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Appreciating the low volatility stocks

By Brenda Kelly - IG Market Strategist

Date: Tuesday 22 Oct 2013

Appreciating the low volatility stocks

It’s always deemed prudent to have some capital invested in defensive stocks and have some low volatility shares in one’s holdings.

A company that is strong on innovation as well as rewarding shareholders through dividends and share buy-backs would tend to fit within that role.

Given that GlaxoSmithKline has a beta – its volatility ratio against the benchmark – of 0.6, one would not expect that any downturn in the market would unduly concern the stock holder of this pharmaceutical company.

Right now, GSK is seeking regulatory approval for the world’s first malaria vaccine and the drug is proving promising, with availability mooted by some analysts as soon as three years from now. Second only to tuberculosis in its impact on world health, malaria kills around 800,000 people per year.

So to support a company that is trying to prevent and cure such a terrible disease has a nice effect on the moral compass too.

On the downside for your moral compass though, GSK had some poor press in respect of bribery allegations in China. But from an investment point of view, these are not expected to impact revenues too much given the group’s low exposure there.

For the present third quarter, a 1.8% rise in revenue to £6.645bn is expected.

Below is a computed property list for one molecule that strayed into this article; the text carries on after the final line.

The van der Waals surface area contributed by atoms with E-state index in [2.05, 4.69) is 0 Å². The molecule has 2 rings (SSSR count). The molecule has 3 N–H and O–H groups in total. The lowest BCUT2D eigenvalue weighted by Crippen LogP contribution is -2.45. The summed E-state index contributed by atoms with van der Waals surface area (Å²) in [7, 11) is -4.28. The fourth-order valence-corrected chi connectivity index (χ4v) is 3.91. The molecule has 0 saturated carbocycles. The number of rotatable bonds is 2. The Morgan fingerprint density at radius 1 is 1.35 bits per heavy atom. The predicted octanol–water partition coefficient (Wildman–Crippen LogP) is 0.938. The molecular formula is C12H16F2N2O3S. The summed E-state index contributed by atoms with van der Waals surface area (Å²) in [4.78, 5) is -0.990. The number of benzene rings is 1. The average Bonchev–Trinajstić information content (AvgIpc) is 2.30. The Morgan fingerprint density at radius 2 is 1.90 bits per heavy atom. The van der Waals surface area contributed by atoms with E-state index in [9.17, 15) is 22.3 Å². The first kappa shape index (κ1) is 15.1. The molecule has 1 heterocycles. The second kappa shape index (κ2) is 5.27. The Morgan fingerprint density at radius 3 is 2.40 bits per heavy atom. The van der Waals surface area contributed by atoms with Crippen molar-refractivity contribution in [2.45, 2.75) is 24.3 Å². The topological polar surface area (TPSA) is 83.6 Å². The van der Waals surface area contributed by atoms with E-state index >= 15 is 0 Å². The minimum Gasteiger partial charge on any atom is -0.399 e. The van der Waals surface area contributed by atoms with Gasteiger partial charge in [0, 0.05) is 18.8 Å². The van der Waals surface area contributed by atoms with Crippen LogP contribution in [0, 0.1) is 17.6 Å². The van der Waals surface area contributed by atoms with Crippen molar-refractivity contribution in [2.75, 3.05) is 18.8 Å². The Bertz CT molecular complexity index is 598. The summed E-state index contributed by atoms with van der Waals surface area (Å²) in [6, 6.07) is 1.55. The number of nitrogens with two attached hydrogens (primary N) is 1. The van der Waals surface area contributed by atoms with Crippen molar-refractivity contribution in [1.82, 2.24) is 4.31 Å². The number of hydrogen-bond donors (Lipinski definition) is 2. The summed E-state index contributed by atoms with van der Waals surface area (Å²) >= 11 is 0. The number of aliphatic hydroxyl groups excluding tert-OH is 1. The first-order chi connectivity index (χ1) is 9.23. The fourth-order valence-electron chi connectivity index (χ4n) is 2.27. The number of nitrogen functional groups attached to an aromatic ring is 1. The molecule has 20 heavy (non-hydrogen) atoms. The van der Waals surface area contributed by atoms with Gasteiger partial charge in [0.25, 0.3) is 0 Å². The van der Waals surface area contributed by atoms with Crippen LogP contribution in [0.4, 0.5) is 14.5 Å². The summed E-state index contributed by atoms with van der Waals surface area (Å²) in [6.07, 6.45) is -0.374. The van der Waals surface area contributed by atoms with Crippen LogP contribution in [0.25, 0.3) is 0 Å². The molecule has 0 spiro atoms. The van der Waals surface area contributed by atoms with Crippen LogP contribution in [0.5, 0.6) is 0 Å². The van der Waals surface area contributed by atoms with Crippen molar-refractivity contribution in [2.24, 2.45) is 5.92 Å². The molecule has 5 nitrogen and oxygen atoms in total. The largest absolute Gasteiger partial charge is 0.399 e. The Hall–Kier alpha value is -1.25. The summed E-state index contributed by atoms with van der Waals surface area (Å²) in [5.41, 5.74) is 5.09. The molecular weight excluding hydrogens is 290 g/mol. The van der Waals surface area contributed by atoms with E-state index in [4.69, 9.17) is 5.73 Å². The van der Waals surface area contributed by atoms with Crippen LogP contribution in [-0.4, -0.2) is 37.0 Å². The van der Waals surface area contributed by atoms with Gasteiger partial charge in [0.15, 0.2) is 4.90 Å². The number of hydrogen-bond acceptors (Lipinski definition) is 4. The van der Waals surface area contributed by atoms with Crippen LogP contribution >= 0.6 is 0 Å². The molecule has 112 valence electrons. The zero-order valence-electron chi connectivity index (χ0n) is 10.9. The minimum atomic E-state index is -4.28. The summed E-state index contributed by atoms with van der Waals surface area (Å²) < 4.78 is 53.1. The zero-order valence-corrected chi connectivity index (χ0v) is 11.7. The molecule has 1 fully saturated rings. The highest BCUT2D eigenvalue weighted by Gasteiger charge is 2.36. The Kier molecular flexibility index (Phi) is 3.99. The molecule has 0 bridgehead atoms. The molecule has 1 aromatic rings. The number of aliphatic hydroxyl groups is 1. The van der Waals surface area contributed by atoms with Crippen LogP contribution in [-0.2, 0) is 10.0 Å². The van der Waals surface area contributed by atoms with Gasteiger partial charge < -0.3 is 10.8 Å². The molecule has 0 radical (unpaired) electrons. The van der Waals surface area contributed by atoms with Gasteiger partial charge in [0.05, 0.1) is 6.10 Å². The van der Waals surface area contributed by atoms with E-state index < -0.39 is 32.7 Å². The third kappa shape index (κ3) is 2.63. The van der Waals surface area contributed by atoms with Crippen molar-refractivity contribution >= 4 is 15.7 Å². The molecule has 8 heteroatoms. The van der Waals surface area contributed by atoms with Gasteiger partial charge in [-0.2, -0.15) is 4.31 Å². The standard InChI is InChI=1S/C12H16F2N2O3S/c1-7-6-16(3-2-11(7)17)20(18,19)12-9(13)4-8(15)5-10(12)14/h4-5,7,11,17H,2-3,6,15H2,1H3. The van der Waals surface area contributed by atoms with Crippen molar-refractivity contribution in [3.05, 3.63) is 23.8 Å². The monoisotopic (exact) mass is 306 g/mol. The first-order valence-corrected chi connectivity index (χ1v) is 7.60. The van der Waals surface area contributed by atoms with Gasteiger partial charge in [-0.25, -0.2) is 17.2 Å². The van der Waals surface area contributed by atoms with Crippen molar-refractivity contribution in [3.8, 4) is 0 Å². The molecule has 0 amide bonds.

A number of brokerage firms have issued ‘buy’ ratings on the stock and the price targets for the majority would imply that there is approximately 20% upside in the stock. Deutsche Bank, for instance, has a target of 1,850p; Panmure Gordon has the very same view.

The company does hold a lot of debt and carries a heavily leveraged balance sheet with $16bn in long-term debt.

Based on a p/e ratio of 13 for predicted earnings in the year to 2014 makes Glaxo slightly cheaper than its peers, though.

The technical bit

The technicals are interesting for this stock.

The double top on the weekly chart would appear to have been confirmed, yet the 50 week moving average is supporting the price action and has thus seemingly reversed the possibility of a move back to the 1400p levels.

The brief foray and return through the 50% Fibonacci retracement from the November lows to the May highs tends to act as a bullish indicator.

Price action in the stock may not elicit wolf whistles on the trading floor but sometimes having a decent dividend yield more than makes up for that.



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